The Difference Between Wrinkles and Rhytides
While a wrinkle may just seem like a wrinkle, you might be surprised to know that there are actually different types that can impact the ways in which they can be effectively prevented and treated. Once you’re able to understand the differences between wrinkles and rhytides, you’ll be able to better customize your anti-aging toolkit to get the results you want.
Wrinkles vs. Rhytides
It’s a subtle difference, but if you’re interested in medical aesthetic treatments, your provider may distinguish between wrinkles and rhytides. While rhytides can be a term that’s tossed around as a stand-in for wrinkles, the two aren’t exactly the same. For the most part, rhytides are fine lines and minor creases that appear first, while wrinkles are the deeper folds or creases that often follow rhytides. Seeking treatments for rhytides can be the most effective way to keep skin looking smooth and firm, but there are solutions for deeper-set wrinkles as well.
How wrinkles and rhytides form can be complex, and there are various factors that come into play that can cause wrinkles. However, there’s one more set of wrinkle types to consider that can be useful in determining the right course of treatment and its overall impact.
Static vs. Dynamic: Two More Types of Wrinkles
Regardless of where wrinkles occur on the face and body, they can be divided into two more general categories:
- Static: Static rhytides and wrinkles develop from the effects of gravity and a loss of skin elasticity, such as on the jowls or cleavage wrinkles.
- Dynamic: Dynamic rhytides and wrinkles develop from repetitive movements, facial expressions, or habits, such as squinting.
The following are just some examples of dynamic wrinkles that may crop up over time with repeated expressions:
- Forehead wrinkles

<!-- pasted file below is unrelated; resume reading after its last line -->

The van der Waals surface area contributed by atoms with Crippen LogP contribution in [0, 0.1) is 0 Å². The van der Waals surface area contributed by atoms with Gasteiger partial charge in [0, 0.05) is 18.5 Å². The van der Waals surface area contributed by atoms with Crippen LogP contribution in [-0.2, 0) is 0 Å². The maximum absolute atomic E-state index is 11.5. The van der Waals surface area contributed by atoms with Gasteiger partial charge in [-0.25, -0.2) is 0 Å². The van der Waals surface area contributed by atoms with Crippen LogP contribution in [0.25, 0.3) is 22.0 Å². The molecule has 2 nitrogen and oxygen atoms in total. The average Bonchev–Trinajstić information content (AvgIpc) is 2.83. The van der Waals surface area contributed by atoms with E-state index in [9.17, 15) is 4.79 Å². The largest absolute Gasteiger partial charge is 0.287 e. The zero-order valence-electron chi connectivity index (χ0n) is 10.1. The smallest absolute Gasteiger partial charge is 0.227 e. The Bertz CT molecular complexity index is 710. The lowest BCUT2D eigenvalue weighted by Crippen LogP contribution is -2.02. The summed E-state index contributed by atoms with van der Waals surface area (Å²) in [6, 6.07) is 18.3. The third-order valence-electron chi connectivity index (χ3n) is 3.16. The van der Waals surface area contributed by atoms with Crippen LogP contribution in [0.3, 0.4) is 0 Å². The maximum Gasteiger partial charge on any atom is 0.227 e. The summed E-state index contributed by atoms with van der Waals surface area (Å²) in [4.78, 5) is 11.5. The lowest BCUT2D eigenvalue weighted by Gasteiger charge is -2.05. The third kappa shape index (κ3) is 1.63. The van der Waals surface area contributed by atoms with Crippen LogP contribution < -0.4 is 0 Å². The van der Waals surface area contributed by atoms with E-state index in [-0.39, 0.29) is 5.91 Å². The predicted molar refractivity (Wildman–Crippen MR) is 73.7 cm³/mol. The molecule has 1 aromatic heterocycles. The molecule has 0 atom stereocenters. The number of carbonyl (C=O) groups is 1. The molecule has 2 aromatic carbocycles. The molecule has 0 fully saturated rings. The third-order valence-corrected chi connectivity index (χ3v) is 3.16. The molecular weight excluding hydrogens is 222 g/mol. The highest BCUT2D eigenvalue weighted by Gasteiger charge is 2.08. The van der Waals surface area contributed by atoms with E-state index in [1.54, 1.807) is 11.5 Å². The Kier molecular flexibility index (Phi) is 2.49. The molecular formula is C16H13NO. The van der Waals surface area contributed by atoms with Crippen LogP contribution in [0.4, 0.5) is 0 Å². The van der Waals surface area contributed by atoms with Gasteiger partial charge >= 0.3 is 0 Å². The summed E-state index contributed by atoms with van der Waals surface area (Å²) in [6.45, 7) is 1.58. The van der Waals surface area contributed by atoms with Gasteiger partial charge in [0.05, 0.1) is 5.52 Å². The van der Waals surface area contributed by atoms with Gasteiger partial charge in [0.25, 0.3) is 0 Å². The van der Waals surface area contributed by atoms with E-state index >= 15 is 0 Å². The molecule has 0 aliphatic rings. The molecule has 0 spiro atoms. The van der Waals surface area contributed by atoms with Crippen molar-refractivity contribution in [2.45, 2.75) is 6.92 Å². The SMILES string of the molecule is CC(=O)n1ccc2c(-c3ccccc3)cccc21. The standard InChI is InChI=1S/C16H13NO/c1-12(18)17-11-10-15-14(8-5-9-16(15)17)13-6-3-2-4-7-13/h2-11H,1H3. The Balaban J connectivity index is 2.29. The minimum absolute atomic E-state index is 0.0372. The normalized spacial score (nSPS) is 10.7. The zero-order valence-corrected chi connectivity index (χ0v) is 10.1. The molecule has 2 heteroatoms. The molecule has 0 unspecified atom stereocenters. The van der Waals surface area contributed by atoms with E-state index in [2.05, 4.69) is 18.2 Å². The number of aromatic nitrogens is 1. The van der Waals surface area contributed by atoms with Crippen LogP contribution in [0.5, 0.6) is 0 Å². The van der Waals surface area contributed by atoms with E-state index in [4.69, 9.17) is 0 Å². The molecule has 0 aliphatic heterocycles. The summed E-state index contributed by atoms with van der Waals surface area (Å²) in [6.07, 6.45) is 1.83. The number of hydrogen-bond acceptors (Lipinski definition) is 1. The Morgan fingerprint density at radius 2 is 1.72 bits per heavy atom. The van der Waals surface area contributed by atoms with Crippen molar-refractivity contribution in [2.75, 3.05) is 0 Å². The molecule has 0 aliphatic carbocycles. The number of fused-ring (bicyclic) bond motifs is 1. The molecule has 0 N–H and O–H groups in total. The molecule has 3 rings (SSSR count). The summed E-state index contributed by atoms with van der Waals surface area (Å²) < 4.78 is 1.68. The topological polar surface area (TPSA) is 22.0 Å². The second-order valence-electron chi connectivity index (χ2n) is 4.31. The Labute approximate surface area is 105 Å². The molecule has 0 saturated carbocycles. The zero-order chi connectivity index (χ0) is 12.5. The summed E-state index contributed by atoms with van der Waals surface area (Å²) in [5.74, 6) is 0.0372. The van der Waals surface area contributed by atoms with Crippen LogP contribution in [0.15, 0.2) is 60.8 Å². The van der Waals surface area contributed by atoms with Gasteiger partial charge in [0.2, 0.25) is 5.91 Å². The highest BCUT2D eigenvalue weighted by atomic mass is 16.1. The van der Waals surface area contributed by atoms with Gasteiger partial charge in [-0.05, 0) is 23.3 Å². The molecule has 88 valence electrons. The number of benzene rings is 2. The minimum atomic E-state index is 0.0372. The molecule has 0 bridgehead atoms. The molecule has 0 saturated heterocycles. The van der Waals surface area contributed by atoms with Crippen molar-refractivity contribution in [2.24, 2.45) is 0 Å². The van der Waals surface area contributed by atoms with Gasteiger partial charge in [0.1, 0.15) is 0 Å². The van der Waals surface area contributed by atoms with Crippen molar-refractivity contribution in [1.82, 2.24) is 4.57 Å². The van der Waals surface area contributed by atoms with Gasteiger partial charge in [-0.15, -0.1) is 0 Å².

- Worry lines (vertical wrinkles between the brows)
- Bunnies (creases at the bridge of the nose)
- Crow’s feet (lines around the eyes)
- Laugh lines (wrinkles around the nose and lips)
- Smoker’s wrinkles (pucker lines around the edges of the lips)
It’s important to note that dynamic and static wrinkles may begin as rhytides and develop into wrinkles, but dynamic rhytides can also become static wrinkles over time. For example, dynamic rhytides around the eyes (or fine lines caused by laughing or squinting) may morph into deeper static wrinkles as skin around the eyes becomes thinner and more fragile with age.
The Top Aesthetic Treatments for Wrinkles and Rhytides
There are a couple of options for treating wrinkles and rhytides that you may consider.
Injectables can offer temporary plumping effects for both static and dynamic facial wrinkles. They may also be used to relax muscles, reducing the appearance of dynamic wrinkles caused by muscle tension. However, there are a couple limitations with these treatments. To begin, injectables are best used in smaller treatment areas, meaning they are only a potential solution for targeted facial wrinkles. Secondly, they do not support skin health, meaning they mask the appearance of a decline in collagen and elastin—two essential building blocks that help to keep skin firm, plump, and smooth—rather than actually boosting production. In all, injectables may be an option for a quick smoothing solution for fine lines before a big event, but may not be the best long-term solution for deep-set wrinkles.
Chemical Peels and Dermabrasion
Chemical peels and dermabrasion remove the upper layer of skin while prompting the natural skin cell renewal process for a smoother, brighter surface. Like injectables, these treatments don’t dive deep to support skin’s natural collagen and elastin production levels. As a result, chemical peels and dermabrasion may smoothen rough texture and reduce the appearance of static and dynamic rhytides, but they often fall short in fending off the appearance of deeper-set wrinkles and preventing the continued development of wrinkles. It’s also important to note that significant downtime can be expected following these types of treatments and for those with darker skin tones, they come with a higher risk of discoloration.